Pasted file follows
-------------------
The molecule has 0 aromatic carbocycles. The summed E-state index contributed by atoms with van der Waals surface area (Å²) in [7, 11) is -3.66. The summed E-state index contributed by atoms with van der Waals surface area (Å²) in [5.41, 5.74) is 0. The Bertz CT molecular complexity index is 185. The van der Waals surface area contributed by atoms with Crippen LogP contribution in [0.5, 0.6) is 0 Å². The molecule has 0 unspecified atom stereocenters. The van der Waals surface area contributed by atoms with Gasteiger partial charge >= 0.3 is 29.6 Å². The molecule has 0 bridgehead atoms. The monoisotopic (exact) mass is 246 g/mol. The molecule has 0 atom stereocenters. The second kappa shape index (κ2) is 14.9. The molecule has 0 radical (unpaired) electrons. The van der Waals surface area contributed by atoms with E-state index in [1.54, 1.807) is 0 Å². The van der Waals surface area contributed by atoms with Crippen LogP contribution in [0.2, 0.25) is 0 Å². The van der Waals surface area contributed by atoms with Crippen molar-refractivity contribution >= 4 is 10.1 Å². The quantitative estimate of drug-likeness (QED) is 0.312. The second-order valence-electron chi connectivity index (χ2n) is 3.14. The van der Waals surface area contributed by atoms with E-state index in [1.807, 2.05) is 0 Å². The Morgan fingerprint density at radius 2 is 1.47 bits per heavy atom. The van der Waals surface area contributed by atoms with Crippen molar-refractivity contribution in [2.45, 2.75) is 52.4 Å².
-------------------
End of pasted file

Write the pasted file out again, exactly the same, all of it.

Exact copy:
The molecule has 0 aromatic carbocycles. The summed E-state index contributed by atoms with van der Waals surface area (Å²) in [7, 11) is -3.66. The summed E-state index contributed by atoms with van der Waals surface area (Å²) in [5.41, 5.74) is 0. The Bertz CT molecular complexity index is 185. The van der Waals surface area contributed by atoms with Crippen LogP contribution in [0.5, 0.6) is 0 Å². The molecule has 0 unspecified atom stereocenters. The van der Waals surface area contributed by atoms with Gasteiger partial charge >= 0.3 is 29.6 Å². The molecule has 0 bridgehead atoms. The monoisotopic (exact) mass is 246 g/mol. The molecule has 0 atom stereocenters. The second kappa shape index (κ2) is 14.9. The molecule has 0 radical (unpaired) electrons. The van der Waals surface area contributed by atoms with E-state index in [1.54, 1.807) is 0 Å². The van der Waals surface area contributed by atoms with Crippen LogP contribution in [0.2, 0.25) is 0 Å². The van der Waals surface area contributed by atoms with Crippen molar-refractivity contribution >= 4 is 10.1 Å². The quantitative estimate of drug-likeness (QED) is 0.312. The second-order valence-electron chi connectivity index (χ2n) is 3.14. The van der Waals surface area contributed by atoms with E-state index in [1.807, 2.05) is 0 Å². The Morgan fingerprint density at radius 2 is 1.47 bits per heavy atom. The van der Waals surface area contributed by atoms with Crippen molar-refractivity contribution in [2.45, 2.75) is 52.4 Å².